The use of two spacer rings 54, instead of a single retaining band 34 permits the liner 52 to stretch, and the ion exchange resin 16 to expand outwards, between the spacer rings as well as outside them.

Although specific embodiments of the invention have been described, various modifications are possible. In particular, although three embodiments have been described, those skilled in the art will understand how parts and features from different embodiments may be combined to produce a variety of permutations.

It is also contemplated that the present invention can be modified to include a sensor which detects and indicates when the cartridge is substantially filled. For example, a sensor could be incorporated which includes contacts on the liner and the outer cage such that when the liner expands and the contacts touch, a light or other indicator is activated. It is also contemplated that one or both ends of the cartridge could include a removable access lid that permits removal and replacement of the resin.

The present invention may be embodied in other specific forms without departing from the spirit or essential attributes thereof and, accordingly, reference should be made to the appended claims, rather than to the foregoing specification, as indicating the scope of the invention.

Patent Citations
Cited PatentFiling datePublication dateApplicantTitle
US3180825 *May 25, 1962Apr 27, 1965I A C Internat Analyzer CompanProcess for the treatment of fluids
US3189179 *Jul 18, 1962Jun 15, 1965Gen Motors CorpReplaceable filter cartridge for a dry cleaner
US3965000 *Aug 26, 1974Jun 22, 1976Industrial Filter & Pump Mfg. Co.Method for operating ion exchange columns
US5661117Apr 14, 1995Aug 26, 1997Dufresne; PeterUsing anionic resin and polymeric sorbent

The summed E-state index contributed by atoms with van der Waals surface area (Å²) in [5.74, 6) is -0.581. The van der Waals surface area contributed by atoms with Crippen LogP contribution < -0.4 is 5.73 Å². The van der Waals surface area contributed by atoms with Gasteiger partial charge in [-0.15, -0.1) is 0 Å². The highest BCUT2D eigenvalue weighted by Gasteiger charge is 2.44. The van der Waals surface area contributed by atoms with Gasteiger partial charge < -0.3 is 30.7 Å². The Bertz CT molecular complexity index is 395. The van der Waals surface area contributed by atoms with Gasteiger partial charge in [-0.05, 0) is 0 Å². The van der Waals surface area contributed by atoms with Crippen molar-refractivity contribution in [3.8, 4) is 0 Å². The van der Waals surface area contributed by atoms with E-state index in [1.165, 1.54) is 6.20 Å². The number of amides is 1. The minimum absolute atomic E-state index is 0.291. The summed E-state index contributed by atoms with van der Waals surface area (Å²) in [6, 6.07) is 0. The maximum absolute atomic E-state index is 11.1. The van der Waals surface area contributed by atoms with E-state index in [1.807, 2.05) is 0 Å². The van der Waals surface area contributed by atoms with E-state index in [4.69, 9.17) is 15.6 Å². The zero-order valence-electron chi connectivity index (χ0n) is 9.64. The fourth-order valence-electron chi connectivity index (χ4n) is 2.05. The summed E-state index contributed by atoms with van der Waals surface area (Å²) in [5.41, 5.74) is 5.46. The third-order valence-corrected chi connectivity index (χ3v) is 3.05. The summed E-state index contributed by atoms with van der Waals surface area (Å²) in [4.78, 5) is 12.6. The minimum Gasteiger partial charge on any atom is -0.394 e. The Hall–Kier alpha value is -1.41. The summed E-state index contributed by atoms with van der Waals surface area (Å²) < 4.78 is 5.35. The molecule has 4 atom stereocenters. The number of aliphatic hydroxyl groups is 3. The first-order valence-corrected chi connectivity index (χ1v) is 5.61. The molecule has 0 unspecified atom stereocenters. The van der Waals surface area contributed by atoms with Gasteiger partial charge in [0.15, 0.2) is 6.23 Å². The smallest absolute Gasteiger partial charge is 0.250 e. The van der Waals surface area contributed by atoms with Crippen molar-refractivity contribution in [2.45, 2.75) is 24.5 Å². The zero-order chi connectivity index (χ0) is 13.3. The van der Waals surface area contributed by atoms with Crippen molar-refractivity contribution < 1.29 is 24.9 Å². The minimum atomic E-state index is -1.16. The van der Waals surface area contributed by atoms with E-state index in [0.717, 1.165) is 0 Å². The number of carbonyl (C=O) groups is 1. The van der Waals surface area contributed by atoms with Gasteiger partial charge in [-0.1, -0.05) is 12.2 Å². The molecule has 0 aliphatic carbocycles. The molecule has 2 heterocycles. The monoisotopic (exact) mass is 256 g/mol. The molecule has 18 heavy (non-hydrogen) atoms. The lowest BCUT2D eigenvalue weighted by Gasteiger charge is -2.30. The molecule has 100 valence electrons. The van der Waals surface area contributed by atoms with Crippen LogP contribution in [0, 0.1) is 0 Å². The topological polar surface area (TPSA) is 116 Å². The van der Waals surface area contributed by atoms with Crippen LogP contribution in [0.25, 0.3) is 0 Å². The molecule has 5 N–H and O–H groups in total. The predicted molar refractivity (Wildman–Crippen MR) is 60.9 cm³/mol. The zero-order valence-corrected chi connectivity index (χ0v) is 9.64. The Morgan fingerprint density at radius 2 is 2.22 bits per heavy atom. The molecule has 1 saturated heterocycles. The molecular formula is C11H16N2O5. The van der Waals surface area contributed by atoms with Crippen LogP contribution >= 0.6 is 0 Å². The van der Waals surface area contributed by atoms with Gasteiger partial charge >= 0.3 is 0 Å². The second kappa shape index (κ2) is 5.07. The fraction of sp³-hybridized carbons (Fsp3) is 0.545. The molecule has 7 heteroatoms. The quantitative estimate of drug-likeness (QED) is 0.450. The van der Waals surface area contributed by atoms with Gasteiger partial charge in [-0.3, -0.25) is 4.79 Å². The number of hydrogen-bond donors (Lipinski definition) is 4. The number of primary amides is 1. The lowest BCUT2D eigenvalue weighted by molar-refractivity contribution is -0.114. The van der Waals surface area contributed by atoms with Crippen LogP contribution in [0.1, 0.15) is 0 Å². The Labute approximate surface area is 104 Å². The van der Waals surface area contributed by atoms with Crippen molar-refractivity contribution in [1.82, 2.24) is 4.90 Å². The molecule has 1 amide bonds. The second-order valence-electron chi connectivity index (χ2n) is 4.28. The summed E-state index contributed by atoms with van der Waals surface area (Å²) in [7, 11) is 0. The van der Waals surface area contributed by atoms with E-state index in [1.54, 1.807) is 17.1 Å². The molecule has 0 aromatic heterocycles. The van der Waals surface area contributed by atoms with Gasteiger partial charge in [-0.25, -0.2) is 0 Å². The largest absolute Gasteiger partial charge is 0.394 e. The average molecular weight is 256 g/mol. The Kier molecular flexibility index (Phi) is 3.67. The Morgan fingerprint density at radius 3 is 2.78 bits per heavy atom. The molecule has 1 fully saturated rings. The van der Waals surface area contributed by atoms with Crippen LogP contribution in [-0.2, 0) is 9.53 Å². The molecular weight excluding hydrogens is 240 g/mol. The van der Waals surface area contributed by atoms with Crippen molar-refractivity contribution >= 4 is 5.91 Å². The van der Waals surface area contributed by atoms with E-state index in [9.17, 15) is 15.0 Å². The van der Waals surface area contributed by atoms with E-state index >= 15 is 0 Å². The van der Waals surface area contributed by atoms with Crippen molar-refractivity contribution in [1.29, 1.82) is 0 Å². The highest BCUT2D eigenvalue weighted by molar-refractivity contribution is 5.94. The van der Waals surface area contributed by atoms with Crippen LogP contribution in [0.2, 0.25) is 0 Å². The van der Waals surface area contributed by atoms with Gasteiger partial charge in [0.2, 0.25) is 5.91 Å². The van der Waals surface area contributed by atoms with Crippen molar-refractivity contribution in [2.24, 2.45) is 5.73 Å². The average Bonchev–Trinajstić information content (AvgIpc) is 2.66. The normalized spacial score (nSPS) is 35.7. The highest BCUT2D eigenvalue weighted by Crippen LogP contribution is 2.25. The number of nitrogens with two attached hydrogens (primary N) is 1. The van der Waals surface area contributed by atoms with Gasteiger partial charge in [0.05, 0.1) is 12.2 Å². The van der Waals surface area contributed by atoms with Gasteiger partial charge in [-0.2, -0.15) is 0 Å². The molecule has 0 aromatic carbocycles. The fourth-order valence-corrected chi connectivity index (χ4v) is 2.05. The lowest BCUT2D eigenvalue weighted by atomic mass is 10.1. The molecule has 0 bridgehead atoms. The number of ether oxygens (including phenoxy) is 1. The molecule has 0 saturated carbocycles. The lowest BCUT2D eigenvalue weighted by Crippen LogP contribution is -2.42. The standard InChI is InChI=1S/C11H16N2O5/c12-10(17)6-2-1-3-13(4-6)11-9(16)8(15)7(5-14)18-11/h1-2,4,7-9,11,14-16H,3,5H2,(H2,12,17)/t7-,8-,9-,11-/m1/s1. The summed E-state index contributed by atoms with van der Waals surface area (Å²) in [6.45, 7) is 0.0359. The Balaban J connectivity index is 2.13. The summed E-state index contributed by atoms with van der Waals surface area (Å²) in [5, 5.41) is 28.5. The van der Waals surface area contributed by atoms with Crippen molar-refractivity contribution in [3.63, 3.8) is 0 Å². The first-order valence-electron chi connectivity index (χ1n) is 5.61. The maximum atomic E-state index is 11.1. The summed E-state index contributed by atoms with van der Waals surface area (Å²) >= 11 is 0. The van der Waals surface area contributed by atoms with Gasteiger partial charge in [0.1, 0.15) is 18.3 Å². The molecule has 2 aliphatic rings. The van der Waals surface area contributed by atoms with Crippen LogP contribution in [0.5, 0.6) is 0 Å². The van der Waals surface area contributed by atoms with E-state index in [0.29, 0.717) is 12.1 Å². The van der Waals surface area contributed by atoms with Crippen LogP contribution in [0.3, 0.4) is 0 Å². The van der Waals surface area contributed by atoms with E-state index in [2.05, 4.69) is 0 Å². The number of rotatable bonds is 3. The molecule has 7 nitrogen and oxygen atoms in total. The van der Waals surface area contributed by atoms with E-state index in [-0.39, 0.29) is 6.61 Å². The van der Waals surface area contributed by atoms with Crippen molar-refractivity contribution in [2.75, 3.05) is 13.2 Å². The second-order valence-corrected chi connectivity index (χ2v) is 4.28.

Non-Patent Citations
Reference
1Alan Grunsky, EPRI, EHC Fluid Maintenance Guide, 1<SUP>st </SUP>draft, May 2002, Section 5.5 "Ion Exchange".
2F.C.J. Brandt, G. Maningley, R. Trost, A New Means of Purifying Synthetic hydraulic Fluids by Means of Ion Exchangers, Technical Academy Esslingen, Germany, Apr. 1986.
3G.F. Wolfe and A. Whitehead, Experience with Phosphate Ester Fluids as Industrial Steam Turbine-Generator Lubricants, Lubrication Engineering 34, 8, pp. 413-420 (1977).
4M. Lasch, H. Stemmeler, and H. Hirsch, Operating Experience with Different Filter Materials for Cleaning of Fire-Resistant Control Fluids, late 1980's.
5W.D. Phillips and D.I. Sutton, Improved Maintenance and Life Extension of Phosphate Esters Using Ion Exchange Treatment in Proc. 10<SUP>th </SUP>Int'l Colloquium Tribology, Esslingen, Germany, Publication No. GSD2654IRPM/1M/0396 by Pall Corporation, 1996.
Classifications
U.S. Classification210/282, 210/350, 210/286, 210/289
International ClassificationB01J47/02, B01D27/08, B01D24/10, B01D27/00, B01D24/08
Cooperative ClassificationB01J47/022, B01D24/08, B01D2201/403
European ClassificationB01J47/02B, B01D24/08
Legal Events
DateCodeEventDescription
Mar 11, 2011FPAYFee payment
Year of fee payment: 4
Oct 10, 2003ASAssignment
Owner name: HILLIARD CORPORATION, THE, NEW YORK
Free format text: ASSIGNMENT OF ASSIGNORS INTEREST;ASSIGNORS:WHITE, LESLIE R.;SMITH, DOUGLAS;REEL/FRAME:014638/0496
Effective date: 20030930